Timeline

Agricultural Trade and Investment

We explore alternatives to the current multilateral framework governing agriculture trade and investment.
October 2013

Geneva Reporter, July-October 2013

Read QUNO Geneva's newsletter for the period July to October 2013. Features stories:

  • Children of parents sentenced to death or executed
  • New framework for trade and investment in agriculture
  • Conscientious objection to military service
  • New energy on nuclear disarmament
  • Highlights from QUNO New York

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November 2013

QUNO hosts agriculture and food panel at the WTO Public Forum 2013

Photo Credit: WTO

QUNO hosted a panel discussion at the WTO Public Forum 2013 on “Exploring New Frameworks for Trade and Investment in Agriculture”. Speaking on the panel were Caroline Dommen, QUNO Representative for Global Economic Issues, Hans Herren, recipient of The Right Livelihood Award 2013 and Mark Halle, from the International Institute for Sustainable Development (IISD).

During this event, panellists and members of the audience considered environmental and social impacts of the current agricultural system. This led to discussion about what considerations are necessary for decision makers to take on board, in order to ensure an agricultural system that responds to the needs of the world today.

You can listen to an audio recording of the session here.

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November 2013

QUNO speaks at UNCTAD meeting on Trade and Food Security

QUNO’s Caroline Dommen was a panellist at the United Nations Conference on Trade and Development (UNCTAD) discussion forum, “Why Trade Matters in Development Strategies”. The panel gathered experts on trade and food security to foster dialogue between Geneva trade diplomats and national officials in charge of development planning.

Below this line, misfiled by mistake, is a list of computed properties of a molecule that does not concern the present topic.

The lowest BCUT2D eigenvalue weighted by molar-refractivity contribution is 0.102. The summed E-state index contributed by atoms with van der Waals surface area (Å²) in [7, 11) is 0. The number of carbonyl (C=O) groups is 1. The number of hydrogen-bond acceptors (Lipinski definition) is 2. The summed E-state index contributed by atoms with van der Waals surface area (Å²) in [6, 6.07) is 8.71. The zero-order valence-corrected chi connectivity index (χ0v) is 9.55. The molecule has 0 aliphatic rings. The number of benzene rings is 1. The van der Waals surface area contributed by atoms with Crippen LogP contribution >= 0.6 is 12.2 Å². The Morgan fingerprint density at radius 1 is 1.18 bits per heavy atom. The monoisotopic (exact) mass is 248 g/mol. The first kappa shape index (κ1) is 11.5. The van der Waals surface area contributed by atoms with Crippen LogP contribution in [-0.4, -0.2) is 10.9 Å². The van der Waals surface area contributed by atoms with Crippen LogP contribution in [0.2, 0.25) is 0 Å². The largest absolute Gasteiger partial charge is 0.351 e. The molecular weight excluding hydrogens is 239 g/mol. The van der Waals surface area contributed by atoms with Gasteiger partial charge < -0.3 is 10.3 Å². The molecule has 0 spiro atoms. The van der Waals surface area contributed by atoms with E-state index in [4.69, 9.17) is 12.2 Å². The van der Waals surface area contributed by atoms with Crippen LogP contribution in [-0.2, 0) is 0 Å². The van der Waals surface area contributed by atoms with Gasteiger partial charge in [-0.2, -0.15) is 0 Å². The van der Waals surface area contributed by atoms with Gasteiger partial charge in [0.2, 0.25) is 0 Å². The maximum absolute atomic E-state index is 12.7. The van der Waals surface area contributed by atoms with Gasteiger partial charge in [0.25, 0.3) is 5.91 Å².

Caroline presented some of the main findings from QUNO’s recent survey on trade and investment in agriculture. She also highlighted some key questions for consideration by national officials when planning for development. These included the importance of asking what kind of development is desirable in the long-term before designing policy and the importance of considering employment factors in agricultural policy.

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December 2013

QUNO holds side event on “Business, Human Rights and Conflict” at 2013 UN Forum on Business and Human Rights

Photo Credit: Claire Rodgerson

QUNO - together with the UN Global Compact, the Geneva Academy of International Humanitarian Law and Human Rights, and the Constructive Engagement Group - held a side event on Business, Human Rights and Conflict at the 2013 UN Forum on Business and Human Rights. Diane Hendrick of QUNO moderated the discussion. During this event, Lynn Finnegan from QUNO spoke about the impact that business activities can have on local communities’ access to natural resources such as water, land and food. QUNO also outlined good practices for effective company-community engagement.​

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February 2014

Susan Bragdon joins QUNO Geneva as Representative for Food and Sustainability